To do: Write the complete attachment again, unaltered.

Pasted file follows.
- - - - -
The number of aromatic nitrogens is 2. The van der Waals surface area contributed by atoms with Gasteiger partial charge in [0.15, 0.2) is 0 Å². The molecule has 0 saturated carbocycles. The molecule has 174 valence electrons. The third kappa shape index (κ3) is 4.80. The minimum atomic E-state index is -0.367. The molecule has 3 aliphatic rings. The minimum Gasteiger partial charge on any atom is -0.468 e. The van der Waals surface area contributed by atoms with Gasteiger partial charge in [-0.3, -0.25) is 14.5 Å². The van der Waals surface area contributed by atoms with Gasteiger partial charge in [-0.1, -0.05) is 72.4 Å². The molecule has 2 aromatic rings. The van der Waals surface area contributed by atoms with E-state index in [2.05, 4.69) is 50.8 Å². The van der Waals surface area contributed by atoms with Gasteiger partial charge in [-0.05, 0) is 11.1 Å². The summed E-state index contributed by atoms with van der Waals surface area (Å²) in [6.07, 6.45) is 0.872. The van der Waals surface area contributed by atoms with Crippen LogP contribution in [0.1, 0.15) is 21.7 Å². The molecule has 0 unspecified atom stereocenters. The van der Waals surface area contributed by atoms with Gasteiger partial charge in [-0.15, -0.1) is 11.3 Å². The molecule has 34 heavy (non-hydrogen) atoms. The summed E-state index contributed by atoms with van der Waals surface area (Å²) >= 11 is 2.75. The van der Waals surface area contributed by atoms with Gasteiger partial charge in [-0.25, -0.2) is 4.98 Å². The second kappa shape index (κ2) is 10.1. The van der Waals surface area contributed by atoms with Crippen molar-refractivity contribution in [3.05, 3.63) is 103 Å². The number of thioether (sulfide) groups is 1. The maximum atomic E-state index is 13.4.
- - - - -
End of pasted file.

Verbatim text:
The number of aromatic nitrogens is 2. The van der Waals surface area contributed by atoms with Gasteiger partial charge in [0.15, 0.2) is 0 Å². The molecule has 0 saturated carbocycles. The molecule has 174 valence electrons. The third kappa shape index (κ3) is 4.80. The minimum atomic E-state index is -0.367. The molecule has 3 aliphatic rings. The minimum Gasteiger partial charge on any atom is -0.468 e. The van der Waals surface area contributed by atoms with Gasteiger partial charge in [-0.3, -0.25) is 14.5 Å². The van der Waals surface area contributed by atoms with Gasteiger partial charge in [-0.1, -0.05) is 72.4 Å². The molecule has 2 aromatic rings. The van der Waals surface area contributed by atoms with E-state index in [2.05, 4.69) is 50.8 Å². The van der Waals surface area contributed by atoms with Gasteiger partial charge in [-0.05, 0) is 11.1 Å². The summed E-state index contributed by atoms with van der Waals surface area (Å²) in [6.07, 6.45) is 0.872. The van der Waals surface area contributed by atoms with Crippen LogP contribution in [0.1, 0.15) is 21.7 Å². The molecule has 0 unspecified atom stereocenters. The van der Waals surface area contributed by atoms with Gasteiger partial charge in [-0.15, -0.1) is 11.3 Å². The molecule has 34 heavy (non-hydrogen) atoms. The summed E-state index contributed by atoms with van der Waals surface area (Å²) >= 11 is 2.75. The van der Waals surface area contributed by atoms with Gasteiger partial charge in [-0.25, -0.2) is 4.98 Å². The second kappa shape index (κ2) is 10.1. The van der Waals surface area contributed by atoms with Crippen molar-refractivity contribution in [3.05, 3.63) is 103 Å². The number of thioether (sulfide) groups is 1. The maximum atomic E-state index is 13.4.